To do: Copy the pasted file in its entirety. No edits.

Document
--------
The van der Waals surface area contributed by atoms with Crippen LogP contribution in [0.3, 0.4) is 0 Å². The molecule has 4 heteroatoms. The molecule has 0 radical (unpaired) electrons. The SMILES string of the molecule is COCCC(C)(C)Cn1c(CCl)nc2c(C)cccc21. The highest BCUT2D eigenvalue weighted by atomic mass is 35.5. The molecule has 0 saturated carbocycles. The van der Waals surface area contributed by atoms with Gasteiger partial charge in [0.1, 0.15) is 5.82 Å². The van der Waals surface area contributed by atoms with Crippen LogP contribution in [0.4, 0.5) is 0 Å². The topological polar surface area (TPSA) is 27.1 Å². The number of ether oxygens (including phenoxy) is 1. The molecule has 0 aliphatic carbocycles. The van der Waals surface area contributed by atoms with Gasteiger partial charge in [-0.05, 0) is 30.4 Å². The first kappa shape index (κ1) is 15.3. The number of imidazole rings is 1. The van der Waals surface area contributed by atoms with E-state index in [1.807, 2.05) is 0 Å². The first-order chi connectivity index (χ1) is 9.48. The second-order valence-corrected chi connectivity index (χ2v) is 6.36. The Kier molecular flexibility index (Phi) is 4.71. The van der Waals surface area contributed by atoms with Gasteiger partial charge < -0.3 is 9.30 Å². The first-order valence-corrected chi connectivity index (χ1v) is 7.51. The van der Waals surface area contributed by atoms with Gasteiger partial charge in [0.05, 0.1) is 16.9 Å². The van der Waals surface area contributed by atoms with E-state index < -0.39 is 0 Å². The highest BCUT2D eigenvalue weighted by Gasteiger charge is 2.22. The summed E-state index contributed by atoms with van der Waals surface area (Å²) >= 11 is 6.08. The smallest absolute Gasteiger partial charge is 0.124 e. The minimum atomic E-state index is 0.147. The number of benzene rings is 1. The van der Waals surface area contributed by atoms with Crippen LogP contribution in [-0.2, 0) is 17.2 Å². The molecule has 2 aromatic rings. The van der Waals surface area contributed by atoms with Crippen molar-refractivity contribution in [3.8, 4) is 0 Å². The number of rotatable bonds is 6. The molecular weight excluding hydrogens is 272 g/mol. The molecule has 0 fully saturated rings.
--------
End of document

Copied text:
The van der Waals surface area contributed by atoms with Crippen LogP contribution in [0.3, 0.4) is 0 Å². The molecule has 4 heteroatoms. The molecule has 0 radical (unpaired) electrons. The SMILES string of the molecule is COCCC(C)(C)Cn1c(CCl)nc2c(C)cccc21. The highest BCUT2D eigenvalue weighted by atomic mass is 35.5. The molecule has 0 saturated carbocycles. The van der Waals surface area contributed by atoms with Gasteiger partial charge in [0.1, 0.15) is 5.82 Å². The van der Waals surface area contributed by atoms with Crippen LogP contribution in [0.4, 0.5) is 0 Å². The topological polar surface area (TPSA) is 27.1 Å². The number of ether oxygens (including phenoxy) is 1. The molecule has 0 aliphatic carbocycles. The van der Waals surface area contributed by atoms with Gasteiger partial charge in [-0.05, 0) is 30.4 Å². The first kappa shape index (κ1) is 15.3. The number of imidazole rings is 1. The van der Waals surface area contributed by atoms with E-state index in [1.807, 2.05) is 0 Å². The first-order chi connectivity index (χ1) is 9.48. The second-order valence-corrected chi connectivity index (χ2v) is 6.36. The Kier molecular flexibility index (Phi) is 4.71. The van der Waals surface area contributed by atoms with Gasteiger partial charge < -0.3 is 9.30 Å². The first-order valence-corrected chi connectivity index (χ1v) is 7.51. The van der Waals surface area contributed by atoms with Gasteiger partial charge in [0.05, 0.1) is 16.9 Å². The van der Waals surface area contributed by atoms with E-state index < -0.39 is 0 Å². The highest BCUT2D eigenvalue weighted by Gasteiger charge is 2.22. The summed E-state index contributed by atoms with van der Waals surface area (Å²) >= 11 is 6.08. The smallest absolute Gasteiger partial charge is 0.124 e. The minimum atomic E-state index is 0.147. The number of benzene rings is 1. The van der Waals surface area contributed by atoms with Crippen LogP contribution in [-0.2, 0) is 17.2 Å². The molecule has 2 aromatic rings. The van der Waals surface area contributed by atoms with Crippen molar-refractivity contribution in [3.8, 4) is 0 Å². The number of rotatable bonds is 6. The molecular weight excluding hydrogens is 272 g/mol. The molecule has 0 fully saturated rings.